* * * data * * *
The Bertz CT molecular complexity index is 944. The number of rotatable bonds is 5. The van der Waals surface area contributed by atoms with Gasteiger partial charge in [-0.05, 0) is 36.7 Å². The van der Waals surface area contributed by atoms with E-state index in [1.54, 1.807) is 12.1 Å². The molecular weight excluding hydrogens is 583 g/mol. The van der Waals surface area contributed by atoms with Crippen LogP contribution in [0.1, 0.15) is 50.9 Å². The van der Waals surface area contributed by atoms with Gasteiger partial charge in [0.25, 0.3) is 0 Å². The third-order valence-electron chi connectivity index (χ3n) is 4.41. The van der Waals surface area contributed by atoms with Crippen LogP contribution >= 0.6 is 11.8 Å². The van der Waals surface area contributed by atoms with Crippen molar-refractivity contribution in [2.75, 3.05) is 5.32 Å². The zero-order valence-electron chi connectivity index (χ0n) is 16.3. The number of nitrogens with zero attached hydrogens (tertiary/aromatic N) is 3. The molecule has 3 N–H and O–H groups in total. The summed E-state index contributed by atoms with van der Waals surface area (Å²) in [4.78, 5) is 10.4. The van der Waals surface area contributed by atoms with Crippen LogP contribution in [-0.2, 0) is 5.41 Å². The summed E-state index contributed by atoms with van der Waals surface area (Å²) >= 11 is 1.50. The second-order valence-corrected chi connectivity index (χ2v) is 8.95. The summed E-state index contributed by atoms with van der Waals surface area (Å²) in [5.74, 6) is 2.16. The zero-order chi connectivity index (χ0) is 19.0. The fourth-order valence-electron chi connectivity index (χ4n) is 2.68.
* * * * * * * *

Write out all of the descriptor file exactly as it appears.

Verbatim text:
The Bertz CT molecular complexity index is 944. The number of rotatable bonds is 5. The van der Waals surface area contributed by atoms with Gasteiger partial charge in [-0.05, 0) is 36.7 Å². The van der Waals surface area contributed by atoms with E-state index in [1.54, 1.807) is 12.1 Å². The molecular weight excluding hydrogens is 583 g/mol. The van der Waals surface area contributed by atoms with Crippen LogP contribution in [0.1, 0.15) is 50.9 Å². The van der Waals surface area contributed by atoms with Gasteiger partial charge in [0.25, 0.3) is 0 Å². The third-order valence-electron chi connectivity index (χ3n) is 4.41. The van der Waals surface area contributed by atoms with Crippen LogP contribution >= 0.6 is 11.8 Å². The van der Waals surface area contributed by atoms with Crippen molar-refractivity contribution in [2.75, 3.05) is 5.32 Å². The zero-order valence-electron chi connectivity index (χ0n) is 16.3. The number of nitrogens with zero attached hydrogens (tertiary/aromatic N) is 3. The molecule has 3 N–H and O–H groups in total. The summed E-state index contributed by atoms with van der Waals surface area (Å²) in [4.78, 5) is 10.4. The van der Waals surface area contributed by atoms with Crippen LogP contribution in [-0.2, 0) is 5.41 Å². The summed E-state index contributed by atoms with van der Waals surface area (Å²) >= 11 is 1.50. The second-order valence-corrected chi connectivity index (χ2v) is 8.95. The summed E-state index contributed by atoms with van der Waals surface area (Å²) in [5.74, 6) is 2.16. The zero-order chi connectivity index (χ0) is 19.0. The fourth-order valence-electron chi connectivity index (χ4n) is 2.68.